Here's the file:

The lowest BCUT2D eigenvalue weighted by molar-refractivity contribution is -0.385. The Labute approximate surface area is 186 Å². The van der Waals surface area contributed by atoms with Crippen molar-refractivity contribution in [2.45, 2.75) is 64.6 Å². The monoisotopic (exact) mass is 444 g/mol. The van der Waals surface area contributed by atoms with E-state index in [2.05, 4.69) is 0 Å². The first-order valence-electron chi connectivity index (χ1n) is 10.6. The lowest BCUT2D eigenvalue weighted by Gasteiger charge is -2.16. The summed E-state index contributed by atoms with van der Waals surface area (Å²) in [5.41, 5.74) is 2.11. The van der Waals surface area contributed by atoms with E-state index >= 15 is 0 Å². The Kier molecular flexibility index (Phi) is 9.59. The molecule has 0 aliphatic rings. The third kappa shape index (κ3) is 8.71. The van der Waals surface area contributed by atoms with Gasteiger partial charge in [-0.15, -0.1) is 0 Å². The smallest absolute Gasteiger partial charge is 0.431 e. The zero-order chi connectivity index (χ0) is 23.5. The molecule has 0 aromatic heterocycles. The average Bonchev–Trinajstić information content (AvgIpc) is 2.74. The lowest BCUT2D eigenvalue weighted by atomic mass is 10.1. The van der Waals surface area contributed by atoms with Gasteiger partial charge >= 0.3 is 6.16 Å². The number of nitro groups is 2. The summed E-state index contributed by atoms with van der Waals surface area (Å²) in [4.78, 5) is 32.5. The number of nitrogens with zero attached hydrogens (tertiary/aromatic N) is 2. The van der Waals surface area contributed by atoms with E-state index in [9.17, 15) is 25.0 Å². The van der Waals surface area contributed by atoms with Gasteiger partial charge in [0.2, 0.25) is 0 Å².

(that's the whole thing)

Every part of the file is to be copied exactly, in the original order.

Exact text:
The lowest BCUT2D eigenvalue weighted by molar-refractivity contribution is -0.385. The Labute approximate surface area is 186 Å². The van der Waals surface area contributed by atoms with Crippen molar-refractivity contribution in [2.45, 2.75) is 64.6 Å². The monoisotopic (exact) mass is 444 g/mol. The van der Waals surface area contributed by atoms with E-state index in [2.05, 4.69) is 0 Å². The first-order valence-electron chi connectivity index (χ1n) is 10.6. The lowest BCUT2D eigenvalue weighted by Gasteiger charge is -2.16. The summed E-state index contributed by atoms with van der Waals surface area (Å²) in [5.41, 5.74) is 2.11. The van der Waals surface area contributed by atoms with E-state index >= 15 is 0 Å². The Kier molecular flexibility index (Phi) is 9.59. The molecule has 0 aliphatic rings. The third kappa shape index (κ3) is 8.71. The van der Waals surface area contributed by atoms with Gasteiger partial charge in [-0.15, -0.1) is 0 Å². The smallest absolute Gasteiger partial charge is 0.431 e. The zero-order chi connectivity index (χ0) is 23.5. The molecule has 0 aromatic heterocycles. The average Bonchev–Trinajstić information content (AvgIpc) is 2.74. The lowest BCUT2D eigenvalue weighted by atomic mass is 10.1. The van der Waals surface area contributed by atoms with Gasteiger partial charge >= 0.3 is 6.16 Å². The number of nitro groups is 2. The summed E-state index contributed by atoms with van der Waals surface area (Å²) in [4.78, 5) is 32.5. The number of nitrogens with zero attached hydrogens (tertiary/aromatic N) is 2. The van der Waals surface area contributed by atoms with E-state index in [9.17, 15) is 25.0 Å². The van der Waals surface area contributed by atoms with Gasteiger partial charge in [0.2, 0.25) is 0 Å².